“Then the disciples took him (Paul) by night and let him
down through the wall in a large basket.” – Acts 9:25.
Not everyone recognizes that Paul had at least two life-impacting experiences in his life when he became a disciple of Jesus Christ. The first was when Saul, the great persecutor of the church (also called Paul, Acts 13:9), was confronted by Jesus Christ on the Damascus Road. After falling to the ground and a conversation with the Lord, he was instructed to seek out Ananias, in Damascus, and he would be told what to do.
God worked through Ananias, Saul received his Lord and Savior and had his sight restored. Immediately following Saul’s conversion, he began to preach Christ in the synagogues as the Son of God. Scripture says he “confounded the Jew,” and as a result the Jews plotted to kill him.
In his second Damascus encounter, Scripture says the disciples took him by night and let him down through the wall in a basket, and then brought him before the disciples in Jerusalem. Barnabas brought Saul before the apostles where he shared his testimony regarding Jesus. Acts 9:29 says Saul “spoke boldly” and disputed with the Hellenists who attempted to kill him.
No question that Saul had experienced a radical conversion and “hit the ground running” as a man on fire for Jesus Christ. Luke comments in Acts 9:30-31, “they brought him down to Caesarea and sent him out to Tarsus. THEN (emphasis mine) the churches throughout all Judea, Galilee and Samaria had peace and were edified. And walking in the fear of the Lord and in the comfort of the Holy Spirit, they were multiplied.”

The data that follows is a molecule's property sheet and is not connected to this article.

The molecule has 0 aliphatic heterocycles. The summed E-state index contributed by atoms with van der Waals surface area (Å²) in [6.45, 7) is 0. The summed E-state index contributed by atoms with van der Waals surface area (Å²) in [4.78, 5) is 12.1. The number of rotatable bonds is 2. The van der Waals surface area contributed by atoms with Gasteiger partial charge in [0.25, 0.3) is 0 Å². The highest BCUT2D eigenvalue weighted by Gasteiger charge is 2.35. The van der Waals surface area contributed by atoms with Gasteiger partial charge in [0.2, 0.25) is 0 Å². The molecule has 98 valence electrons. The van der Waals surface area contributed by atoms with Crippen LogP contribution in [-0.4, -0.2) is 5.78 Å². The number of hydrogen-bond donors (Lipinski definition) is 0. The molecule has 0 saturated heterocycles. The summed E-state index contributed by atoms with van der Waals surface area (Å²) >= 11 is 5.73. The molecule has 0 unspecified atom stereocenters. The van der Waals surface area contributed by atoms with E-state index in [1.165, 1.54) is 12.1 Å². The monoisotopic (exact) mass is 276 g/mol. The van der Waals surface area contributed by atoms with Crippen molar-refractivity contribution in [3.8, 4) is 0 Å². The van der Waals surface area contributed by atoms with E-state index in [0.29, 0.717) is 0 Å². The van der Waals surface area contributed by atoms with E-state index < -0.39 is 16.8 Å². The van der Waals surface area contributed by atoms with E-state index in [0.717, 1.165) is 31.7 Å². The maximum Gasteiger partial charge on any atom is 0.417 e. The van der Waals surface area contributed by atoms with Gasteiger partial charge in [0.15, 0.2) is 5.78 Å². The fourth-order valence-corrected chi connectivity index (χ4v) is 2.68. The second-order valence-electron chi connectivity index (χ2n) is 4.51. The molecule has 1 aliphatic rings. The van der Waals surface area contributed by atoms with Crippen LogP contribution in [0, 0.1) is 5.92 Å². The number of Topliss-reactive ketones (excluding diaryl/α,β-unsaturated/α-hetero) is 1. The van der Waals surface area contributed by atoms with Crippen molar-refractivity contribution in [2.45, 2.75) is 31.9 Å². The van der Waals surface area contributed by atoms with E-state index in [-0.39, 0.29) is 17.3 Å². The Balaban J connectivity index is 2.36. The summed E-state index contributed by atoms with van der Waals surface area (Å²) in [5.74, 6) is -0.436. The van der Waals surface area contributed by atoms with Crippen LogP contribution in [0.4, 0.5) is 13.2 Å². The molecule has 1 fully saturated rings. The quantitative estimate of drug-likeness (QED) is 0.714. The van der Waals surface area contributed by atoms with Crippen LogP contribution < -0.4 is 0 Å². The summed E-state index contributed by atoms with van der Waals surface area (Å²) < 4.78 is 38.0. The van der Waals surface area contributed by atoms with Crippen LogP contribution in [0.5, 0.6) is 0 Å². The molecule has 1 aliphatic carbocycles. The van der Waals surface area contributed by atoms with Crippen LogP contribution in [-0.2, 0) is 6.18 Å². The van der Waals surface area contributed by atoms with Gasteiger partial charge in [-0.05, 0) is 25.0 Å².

Saul had certainly stirred things up, everywhere he went as a follower of Jesus. Saul disappears from the scene for several years until Barnabas is sent to bring Saul back to Jerusalem.
Although we don’t know what happened in those silent years Saul spent in Tarsus and in the wilderness, the Saul that was sent to Tarsus was a different Saul than the one who returned. His life (after his wilderness experience) reflected more wisdom, grace, and maturity in Christ.
Saul, in repeating his testimony in Acts 22, recounts how he made an attempt to convince the Lord to allow him to remain in Jerusalem, but the Lord did not agree. The Lord said, “Depart, for I will send you far from here to the Gentiles.” (vs 21)
In recounting his life in Christ in 2 Corinthians 11, after listing the trials he had endured, he said “If I must boast, I will boast in the things which concern my infirmity.” (11:30).
He then proceeds in sharing the testimony of being let down the wall in a basket, as if to say, “the real turning point in my life as a disciple was when I was going down the wall in a basket. Only then, did I realize, how weak I was and how strong Christ was.” Personally, I believe it was going down that wall when Paul fully recognized the essence of the New Covenant, “everything from Him, nothing from me.”
Have you had your basket case experience in Jesus? I have, more than once. When I had a massive burnout requiring hospitalization and six months of rest, I began to realize it was Jesus Christ and His power working in me, not my ability and giftings that enabled me to fulfill the ministry He had called me to do. I must admit that I’ve had more than one trip down the wall, and I believe that we all must become “a basket case” before we can be greatly used by Him.
There are “rope burns” on my hands from going down the wall numerous times. Are you convinced that you can do nothing without Him?
If not, be watching. The basket is on the way to your house.